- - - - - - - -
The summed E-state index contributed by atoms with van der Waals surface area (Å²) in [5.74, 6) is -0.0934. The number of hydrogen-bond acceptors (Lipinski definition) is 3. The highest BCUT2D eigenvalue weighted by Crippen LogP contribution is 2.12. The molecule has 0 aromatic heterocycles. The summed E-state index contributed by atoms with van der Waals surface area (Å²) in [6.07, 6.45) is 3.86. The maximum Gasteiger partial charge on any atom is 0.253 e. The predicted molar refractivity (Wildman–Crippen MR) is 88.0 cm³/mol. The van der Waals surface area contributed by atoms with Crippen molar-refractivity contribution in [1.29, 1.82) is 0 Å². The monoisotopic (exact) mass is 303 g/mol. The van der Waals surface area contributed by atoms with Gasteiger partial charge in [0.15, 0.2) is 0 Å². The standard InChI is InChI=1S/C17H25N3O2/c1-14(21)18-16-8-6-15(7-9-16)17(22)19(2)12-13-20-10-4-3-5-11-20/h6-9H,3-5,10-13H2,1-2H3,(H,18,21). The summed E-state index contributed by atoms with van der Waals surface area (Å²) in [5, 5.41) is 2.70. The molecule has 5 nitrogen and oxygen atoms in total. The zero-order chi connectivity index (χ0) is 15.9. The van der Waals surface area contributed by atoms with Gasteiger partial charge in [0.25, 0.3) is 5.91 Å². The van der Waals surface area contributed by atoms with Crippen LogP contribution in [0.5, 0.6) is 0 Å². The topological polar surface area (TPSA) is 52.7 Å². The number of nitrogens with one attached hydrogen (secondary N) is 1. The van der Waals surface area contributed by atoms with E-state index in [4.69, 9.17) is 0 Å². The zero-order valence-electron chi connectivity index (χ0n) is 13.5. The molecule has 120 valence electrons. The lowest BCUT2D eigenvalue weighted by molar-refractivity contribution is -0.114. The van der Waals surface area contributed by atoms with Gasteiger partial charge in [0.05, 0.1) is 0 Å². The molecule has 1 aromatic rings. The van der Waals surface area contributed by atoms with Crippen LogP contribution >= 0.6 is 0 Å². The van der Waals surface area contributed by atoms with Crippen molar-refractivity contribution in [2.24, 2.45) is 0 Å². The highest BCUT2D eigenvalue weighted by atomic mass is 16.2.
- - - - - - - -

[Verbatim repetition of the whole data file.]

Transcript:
The summed E-state index contributed by atoms with van der Waals surface area (Å²) in [5.74, 6) is -0.0934. The number of hydrogen-bond acceptors (Lipinski definition) is 3. The highest BCUT2D eigenvalue weighted by Crippen LogP contribution is 2.12. The molecule has 0 aromatic heterocycles. The summed E-state index contributed by atoms with van der Waals surface area (Å²) in [6.07, 6.45) is 3.86. The maximum Gasteiger partial charge on any atom is 0.253 e. The predicted molar refractivity (Wildman–Crippen MR) is 88.0 cm³/mol. The van der Waals surface area contributed by atoms with Crippen molar-refractivity contribution in [1.29, 1.82) is 0 Å². The monoisotopic (exact) mass is 303 g/mol. The van der Waals surface area contributed by atoms with Gasteiger partial charge in [0.15, 0.2) is 0 Å². The standard InChI is InChI=1S/C17H25N3O2/c1-14(21)18-16-8-6-15(7-9-16)17(22)19(2)12-13-20-10-4-3-5-11-20/h6-9H,3-5,10-13H2,1-2H3,(H,18,21). The summed E-state index contributed by atoms with van der Waals surface area (Å²) in [5, 5.41) is 2.70. The molecule has 5 nitrogen and oxygen atoms in total. The zero-order chi connectivity index (χ0) is 15.9. The van der Waals surface area contributed by atoms with Gasteiger partial charge in [0.25, 0.3) is 5.91 Å². The van der Waals surface area contributed by atoms with Crippen LogP contribution in [0.5, 0.6) is 0 Å². The topological polar surface area (TPSA) is 52.7 Å². The number of nitrogens with one attached hydrogen (secondary N) is 1. The van der Waals surface area contributed by atoms with E-state index in [4.69, 9.17) is 0 Å². The zero-order valence-electron chi connectivity index (χ0n) is 13.5. The molecule has 120 valence electrons. The lowest BCUT2D eigenvalue weighted by molar-refractivity contribution is -0.114. The van der Waals surface area contributed by atoms with Gasteiger partial charge in [0.05, 0.1) is 0 Å². The molecule has 1 aromatic rings. The van der Waals surface area contributed by atoms with Crippen LogP contribution >= 0.6 is 0 Å². The van der Waals surface area contributed by atoms with Crippen molar-refractivity contribution in [2.24, 2.45) is 0 Å². The highest BCUT2D eigenvalue weighted by atomic mass is 16.2.